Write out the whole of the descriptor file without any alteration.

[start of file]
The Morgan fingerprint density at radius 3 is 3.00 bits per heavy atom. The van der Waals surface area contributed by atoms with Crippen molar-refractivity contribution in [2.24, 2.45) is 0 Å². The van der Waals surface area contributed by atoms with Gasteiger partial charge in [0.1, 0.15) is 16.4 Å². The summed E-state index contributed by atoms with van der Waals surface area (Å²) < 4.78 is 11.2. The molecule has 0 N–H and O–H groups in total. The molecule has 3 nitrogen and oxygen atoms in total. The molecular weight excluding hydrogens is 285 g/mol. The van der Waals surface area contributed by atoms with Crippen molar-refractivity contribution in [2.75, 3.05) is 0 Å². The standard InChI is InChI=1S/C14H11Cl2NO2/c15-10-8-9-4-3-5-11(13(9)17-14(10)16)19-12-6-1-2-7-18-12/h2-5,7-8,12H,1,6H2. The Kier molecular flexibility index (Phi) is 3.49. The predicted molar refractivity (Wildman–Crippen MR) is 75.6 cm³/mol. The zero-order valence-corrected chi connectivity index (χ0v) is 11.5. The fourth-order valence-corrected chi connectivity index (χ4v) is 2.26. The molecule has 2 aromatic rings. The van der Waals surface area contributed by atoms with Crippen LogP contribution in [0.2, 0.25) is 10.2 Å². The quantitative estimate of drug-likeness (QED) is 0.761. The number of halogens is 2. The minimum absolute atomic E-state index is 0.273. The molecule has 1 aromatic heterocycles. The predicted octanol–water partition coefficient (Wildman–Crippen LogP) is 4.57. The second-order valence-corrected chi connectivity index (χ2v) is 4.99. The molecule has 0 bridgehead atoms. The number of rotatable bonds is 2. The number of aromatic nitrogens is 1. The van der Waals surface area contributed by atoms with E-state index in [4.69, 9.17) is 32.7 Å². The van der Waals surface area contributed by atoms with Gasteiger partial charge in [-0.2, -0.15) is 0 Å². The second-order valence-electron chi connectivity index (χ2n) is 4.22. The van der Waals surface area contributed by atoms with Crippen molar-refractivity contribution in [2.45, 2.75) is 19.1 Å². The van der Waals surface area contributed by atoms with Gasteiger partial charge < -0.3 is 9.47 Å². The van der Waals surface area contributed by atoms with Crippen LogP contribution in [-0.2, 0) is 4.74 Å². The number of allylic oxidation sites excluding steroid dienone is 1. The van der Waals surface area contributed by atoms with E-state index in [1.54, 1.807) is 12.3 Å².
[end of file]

The Morgan fingerprint density at radius 3 is 3.00 bits per heavy atom. The van der Waals surface area contributed by atoms with Crippen molar-refractivity contribution in [2.24, 2.45) is 0 Å². The van der Waals surface area contributed by atoms with Gasteiger partial charge in [0.1, 0.15) is 16.4 Å². The summed E-state index contributed by atoms with van der Waals surface area (Å²) < 4.78 is 11.2. The molecule has 0 N–H and O–H groups in total. The molecule has 3 nitrogen and oxygen atoms in total. The molecular weight excluding hydrogens is 285 g/mol. The van der Waals surface area contributed by atoms with Crippen molar-refractivity contribution in [2.75, 3.05) is 0 Å². The standard InChI is InChI=1S/C14H11Cl2NO2/c15-10-8-9-4-3-5-11(13(9)17-14(10)16)19-12-6-1-2-7-18-12/h2-5,7-8,12H,1,6H2. The Kier molecular flexibility index (Phi) is 3.49. The predicted molar refractivity (Wildman–Crippen MR) is 75.6 cm³/mol. The zero-order valence-corrected chi connectivity index (χ0v) is 11.5. The fourth-order valence-corrected chi connectivity index (χ4v) is 2.26. The molecule has 2 aromatic rings. The van der Waals surface area contributed by atoms with Crippen LogP contribution in [0.2, 0.25) is 10.2 Å². The quantitative estimate of drug-likeness (QED) is 0.761. The number of halogens is 2. The minimum absolute atomic E-state index is 0.273. The molecule has 1 aromatic heterocycles. The predicted octanol–water partition coefficient (Wildman–Crippen LogP) is 4.57. The second-order valence-corrected chi connectivity index (χ2v) is 4.99. The molecule has 0 bridgehead atoms. The number of rotatable bonds is 2. The number of aromatic nitrogens is 1. The van der Waals surface area contributed by atoms with E-state index in [4.69, 9.17) is 32.7 Å². The van der Waals surface area contributed by atoms with Gasteiger partial charge in [-0.2, -0.15) is 0 Å². The second-order valence-electron chi connectivity index (χ2n) is 4.22. The van der Waals surface area contributed by atoms with Crippen molar-refractivity contribution in [2.45, 2.75) is 19.1 Å². The van der Waals surface area contributed by atoms with Gasteiger partial charge < -0.3 is 9.47 Å². The van der Waals surface area contributed by atoms with Crippen LogP contribution in [-0.2, 0) is 4.74 Å². The number of allylic oxidation sites excluding steroid dienone is 1. The van der Waals surface area contributed by atoms with E-state index in [1.54, 1.807) is 12.3 Å².